To the lighthouse with Mr Benbow

I’m not entirely sure where I’m going with this children’s story; I began it yesterday, rewriting a book I read as a child but have since lost and now don’t remember the title or the author:

Chapter 2

I’m not really shy but sometimes I  just don’t know what to say. Better to keep quiet and let people think you’re a fool, than open your mouth and let people know you’re a fool,’ my other grandma once said to me. I didn’t really understand what she meant when she said it at the time but I got the feeling she was telling me off. We had gone to visit her with Daddy and he had said we had to be on our best behaviour. I didn’t think I’d said anything wrong, in fact I’d not said very much at all, Barbara had been telling grandma something, but grandma had looked at me when she spoke… Obviously whatever I had said was the thing a fool would say.

When I thought about it afterwards I did understand what grandma meant and thought actually it was jolly true, so sometimes, like now, with Mr Benbow, I did feel a bit nervous about saying anything at all. I’d only just met Mr Benbow but he seemed a nice man. and I didn’t want him to think or know I was a fool. I did answer him when he spoke to me, of course, I wanted to be polite.

He was pointing things  to me as we walked up the stony way towards the lighthouse. He told me the names of the  birds which were flying about, They were seagulls but different sorts. One of my friends has the Observer Book of British Birds… Maybe there’s a copy in the library i could borrow… I must ask Mr Horsepool the librarian. He’s very fierce and very tall but I think he is quite nice if you speak politely. He sometimes has books under his desk and he says to me he wonders if I might like them, but he speaks so severely I always say ‘thank you very much, Mr Horsepool’ and borrow them even if they do look boring… but actually they usually aren’t, even some of the grown up books which he lets me take out on Daddy’s library card even though Daddy isn’t with us now.

“Where are you adrift to, Peg?” Mr Benson asked me and i realised I’d been so busy thinking about Mr Horsepool that I had probably not heard what he was saying. Oh dear… I hope I wasn’t making a bad impression, Mummy often tells me I make a bad impression.

“I was just thinking about the library and wondering if there might be a copy of The Observer Book of British Birds I could borrow… I’m not sure when I go home I will remember all black backed birds and the herring seagulls…” I waved my arm at the sailing birds flying above. They weren’t really sailing but flying, but I was trying to use interesting language..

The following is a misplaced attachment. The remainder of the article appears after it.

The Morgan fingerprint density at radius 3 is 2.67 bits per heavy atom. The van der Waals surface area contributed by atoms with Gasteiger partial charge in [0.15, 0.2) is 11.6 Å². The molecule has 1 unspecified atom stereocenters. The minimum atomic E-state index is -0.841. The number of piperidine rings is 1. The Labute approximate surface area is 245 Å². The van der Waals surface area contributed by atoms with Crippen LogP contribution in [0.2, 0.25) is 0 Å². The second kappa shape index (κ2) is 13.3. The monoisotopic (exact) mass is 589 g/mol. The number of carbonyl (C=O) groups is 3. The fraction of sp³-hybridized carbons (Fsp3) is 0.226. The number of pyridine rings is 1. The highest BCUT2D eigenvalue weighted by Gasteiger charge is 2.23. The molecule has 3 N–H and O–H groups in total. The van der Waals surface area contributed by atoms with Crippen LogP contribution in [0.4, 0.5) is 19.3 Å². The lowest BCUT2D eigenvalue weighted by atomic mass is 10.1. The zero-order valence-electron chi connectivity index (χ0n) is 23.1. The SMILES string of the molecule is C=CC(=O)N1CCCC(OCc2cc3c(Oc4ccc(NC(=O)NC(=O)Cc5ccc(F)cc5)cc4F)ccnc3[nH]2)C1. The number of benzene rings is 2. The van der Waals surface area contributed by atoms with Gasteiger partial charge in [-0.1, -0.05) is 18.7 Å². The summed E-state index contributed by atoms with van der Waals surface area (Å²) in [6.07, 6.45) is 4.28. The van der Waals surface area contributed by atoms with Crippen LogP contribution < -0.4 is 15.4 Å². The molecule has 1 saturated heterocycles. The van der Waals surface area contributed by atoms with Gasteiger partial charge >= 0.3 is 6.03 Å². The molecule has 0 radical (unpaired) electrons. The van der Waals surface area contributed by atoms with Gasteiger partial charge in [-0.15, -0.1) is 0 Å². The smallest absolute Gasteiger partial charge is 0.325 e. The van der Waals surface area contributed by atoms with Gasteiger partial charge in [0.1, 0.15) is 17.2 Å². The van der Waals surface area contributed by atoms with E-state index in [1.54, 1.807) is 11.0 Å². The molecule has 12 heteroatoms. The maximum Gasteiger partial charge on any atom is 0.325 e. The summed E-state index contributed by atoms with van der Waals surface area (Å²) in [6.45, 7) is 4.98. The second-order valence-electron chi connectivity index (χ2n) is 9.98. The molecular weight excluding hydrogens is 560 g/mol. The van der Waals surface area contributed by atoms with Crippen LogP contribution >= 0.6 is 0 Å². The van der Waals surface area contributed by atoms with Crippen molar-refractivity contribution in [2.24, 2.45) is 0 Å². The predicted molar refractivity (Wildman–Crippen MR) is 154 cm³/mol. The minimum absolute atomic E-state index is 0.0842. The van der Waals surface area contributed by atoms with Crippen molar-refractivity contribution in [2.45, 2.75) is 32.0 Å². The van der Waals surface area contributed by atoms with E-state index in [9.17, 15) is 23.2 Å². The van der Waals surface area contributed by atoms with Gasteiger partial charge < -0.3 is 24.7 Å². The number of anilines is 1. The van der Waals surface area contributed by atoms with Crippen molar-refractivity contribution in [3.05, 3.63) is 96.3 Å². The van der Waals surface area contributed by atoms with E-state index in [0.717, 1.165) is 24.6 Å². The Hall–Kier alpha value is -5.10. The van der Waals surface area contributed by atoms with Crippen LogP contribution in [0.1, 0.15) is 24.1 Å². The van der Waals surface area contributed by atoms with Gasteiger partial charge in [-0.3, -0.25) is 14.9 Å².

Mr Benbow laughed and told me I’d learn all the birds soon enough, a clever lass like you , he said. He said it in a friendly way and pointed out a couple of oyster catchers… they were so unusual but I was worrying about him saying i was clever… Mummy says I’m too clever by half and sometimes says ‘don’t be clever!’ when I try and explain why I did something.

“Do you like their red legs, I always think they’ve got red stockings on!” he said.

Three more of the birds had landed and were pecking at the ground making funny noises.

“They’ve bought beaks to match!” I dared to say. He laughed and repeated, bought beaks to match!  just like he’d said about to the lighthouse born when I’d blurted it out…. Maybe he thinks I’m funny not rude… It was a strange thought. “Well, Peg, lass, you’re a caution all right!”

What did that mean? Why was I a caution? … but he was asking me to listen, could I hear that other bird? And he whistled and made a bird sound, and when I listened, yes I could hear it. It was a wagtail he told me, and if we looked carefully we might see one. I turned all around trying to hear where the sound came from and then saw a small bird which was really wagging its tail, and yes I was sure it was making the noise!

“I’m going to write these birds in my book when I get back to grandma’s” I told Mr Benbow.

“That’s a spanking idea, maybe you could draw a picture of them too so you remember!” he said as if he really thought I could. Yes, I thought, that would be a really good idea. I have used the word the word ‘really’ too many times. At school my teacher said we should try to use different words and not be repetitive; our writing will be more interesting for other people to read if we do…. which I think is a spanking idea!

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